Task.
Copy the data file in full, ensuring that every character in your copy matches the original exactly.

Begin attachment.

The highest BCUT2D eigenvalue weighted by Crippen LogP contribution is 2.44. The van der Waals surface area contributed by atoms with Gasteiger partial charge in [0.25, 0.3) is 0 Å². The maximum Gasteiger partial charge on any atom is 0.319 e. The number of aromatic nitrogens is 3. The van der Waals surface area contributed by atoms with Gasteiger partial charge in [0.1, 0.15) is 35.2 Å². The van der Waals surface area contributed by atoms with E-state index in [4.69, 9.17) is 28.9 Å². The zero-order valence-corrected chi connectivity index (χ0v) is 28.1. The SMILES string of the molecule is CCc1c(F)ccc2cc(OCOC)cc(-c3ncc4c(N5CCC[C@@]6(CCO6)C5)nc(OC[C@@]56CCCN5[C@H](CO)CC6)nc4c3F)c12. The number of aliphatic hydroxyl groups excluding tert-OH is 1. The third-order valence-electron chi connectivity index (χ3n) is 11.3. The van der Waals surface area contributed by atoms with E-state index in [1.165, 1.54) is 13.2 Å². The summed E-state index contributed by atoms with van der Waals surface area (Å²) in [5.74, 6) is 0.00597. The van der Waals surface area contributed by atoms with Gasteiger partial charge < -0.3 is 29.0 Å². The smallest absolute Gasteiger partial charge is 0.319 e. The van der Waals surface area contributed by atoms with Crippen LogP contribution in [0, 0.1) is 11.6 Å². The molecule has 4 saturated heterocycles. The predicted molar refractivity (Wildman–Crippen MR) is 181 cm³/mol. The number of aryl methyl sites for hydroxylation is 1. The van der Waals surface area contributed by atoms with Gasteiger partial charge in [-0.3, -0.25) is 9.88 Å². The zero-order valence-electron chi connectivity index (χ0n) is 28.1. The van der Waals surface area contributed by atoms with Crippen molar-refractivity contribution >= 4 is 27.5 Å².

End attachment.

The highest BCUT2D eigenvalue weighted by Crippen LogP contribution is 2.44. The van der Waals surface area contributed by atoms with Gasteiger partial charge in [0.25, 0.3) is 0 Å². The maximum Gasteiger partial charge on any atom is 0.319 e. The number of aromatic nitrogens is 3. The van der Waals surface area contributed by atoms with Gasteiger partial charge in [0.1, 0.15) is 35.2 Å². The van der Waals surface area contributed by atoms with E-state index in [4.69, 9.17) is 28.9 Å². The zero-order valence-corrected chi connectivity index (χ0v) is 28.1. The SMILES string of the molecule is CCc1c(F)ccc2cc(OCOC)cc(-c3ncc4c(N5CCC[C@@]6(CCO6)C5)nc(OC[C@@]56CCCN5[C@H](CO)CC6)nc4c3F)c12. The number of aliphatic hydroxyl groups excluding tert-OH is 1. The third-order valence-electron chi connectivity index (χ3n) is 11.3. The van der Waals surface area contributed by atoms with E-state index in [1.165, 1.54) is 13.2 Å². The summed E-state index contributed by atoms with van der Waals surface area (Å²) in [5.74, 6) is 0.00597. The van der Waals surface area contributed by atoms with Gasteiger partial charge < -0.3 is 29.0 Å². The smallest absolute Gasteiger partial charge is 0.319 e. The van der Waals surface area contributed by atoms with Crippen LogP contribution in [0, 0.1) is 11.6 Å². The molecule has 4 saturated heterocycles. The predicted molar refractivity (Wildman–Crippen MR) is 181 cm³/mol. The number of aryl methyl sites for hydroxylation is 1. The van der Waals surface area contributed by atoms with Gasteiger partial charge in [-0.3, -0.25) is 9.88 Å². The zero-order valence-electron chi connectivity index (χ0n) is 28.1. The van der Waals surface area contributed by atoms with Crippen molar-refractivity contribution >= 4 is 27.5 Å².